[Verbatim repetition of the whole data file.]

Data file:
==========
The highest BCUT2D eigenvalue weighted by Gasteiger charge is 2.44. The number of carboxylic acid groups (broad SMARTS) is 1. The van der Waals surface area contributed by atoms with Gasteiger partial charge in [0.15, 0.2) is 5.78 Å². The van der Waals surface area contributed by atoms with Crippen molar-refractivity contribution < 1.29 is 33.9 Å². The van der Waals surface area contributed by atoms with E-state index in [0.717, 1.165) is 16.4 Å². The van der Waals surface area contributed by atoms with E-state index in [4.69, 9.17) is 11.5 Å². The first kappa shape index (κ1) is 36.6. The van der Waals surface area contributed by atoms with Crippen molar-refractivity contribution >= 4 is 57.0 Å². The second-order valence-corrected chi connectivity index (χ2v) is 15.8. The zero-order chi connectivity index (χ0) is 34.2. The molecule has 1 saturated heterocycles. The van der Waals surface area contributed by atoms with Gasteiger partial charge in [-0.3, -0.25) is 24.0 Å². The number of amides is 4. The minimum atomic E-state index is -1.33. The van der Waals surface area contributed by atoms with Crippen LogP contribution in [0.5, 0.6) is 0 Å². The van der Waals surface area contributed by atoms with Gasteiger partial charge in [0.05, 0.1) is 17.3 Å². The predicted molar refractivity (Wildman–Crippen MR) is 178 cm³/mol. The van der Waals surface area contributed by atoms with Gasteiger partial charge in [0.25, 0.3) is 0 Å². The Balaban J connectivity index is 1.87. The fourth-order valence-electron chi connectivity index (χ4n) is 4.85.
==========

The highest BCUT2D eigenvalue weighted by Gasteiger charge is 2.44. The number of carboxylic acid groups (broad SMARTS) is 1. The van der Waals surface area contributed by atoms with Gasteiger partial charge in [0.15, 0.2) is 5.78 Å². The van der Waals surface area contributed by atoms with Crippen molar-refractivity contribution < 1.29 is 33.9 Å². The van der Waals surface area contributed by atoms with E-state index in [0.717, 1.165) is 16.4 Å². The van der Waals surface area contributed by atoms with E-state index in [4.69, 9.17) is 11.5 Å². The first kappa shape index (κ1) is 36.6. The van der Waals surface area contributed by atoms with Crippen molar-refractivity contribution >= 4 is 57.0 Å². The second-order valence-corrected chi connectivity index (χ2v) is 15.8. The zero-order chi connectivity index (χ0) is 34.2. The molecule has 1 saturated heterocycles. The van der Waals surface area contributed by atoms with Gasteiger partial charge in [-0.3, -0.25) is 24.0 Å². The number of amides is 4. The minimum atomic E-state index is -1.33. The van der Waals surface area contributed by atoms with Crippen LogP contribution in [0.5, 0.6) is 0 Å². The van der Waals surface area contributed by atoms with Gasteiger partial charge in [0.05, 0.1) is 17.3 Å². The predicted molar refractivity (Wildman–Crippen MR) is 178 cm³/mol. The van der Waals surface area contributed by atoms with Gasteiger partial charge in [0.25, 0.3) is 0 Å². The Balaban J connectivity index is 1.87. The fourth-order valence-electron chi connectivity index (χ4n) is 4.85.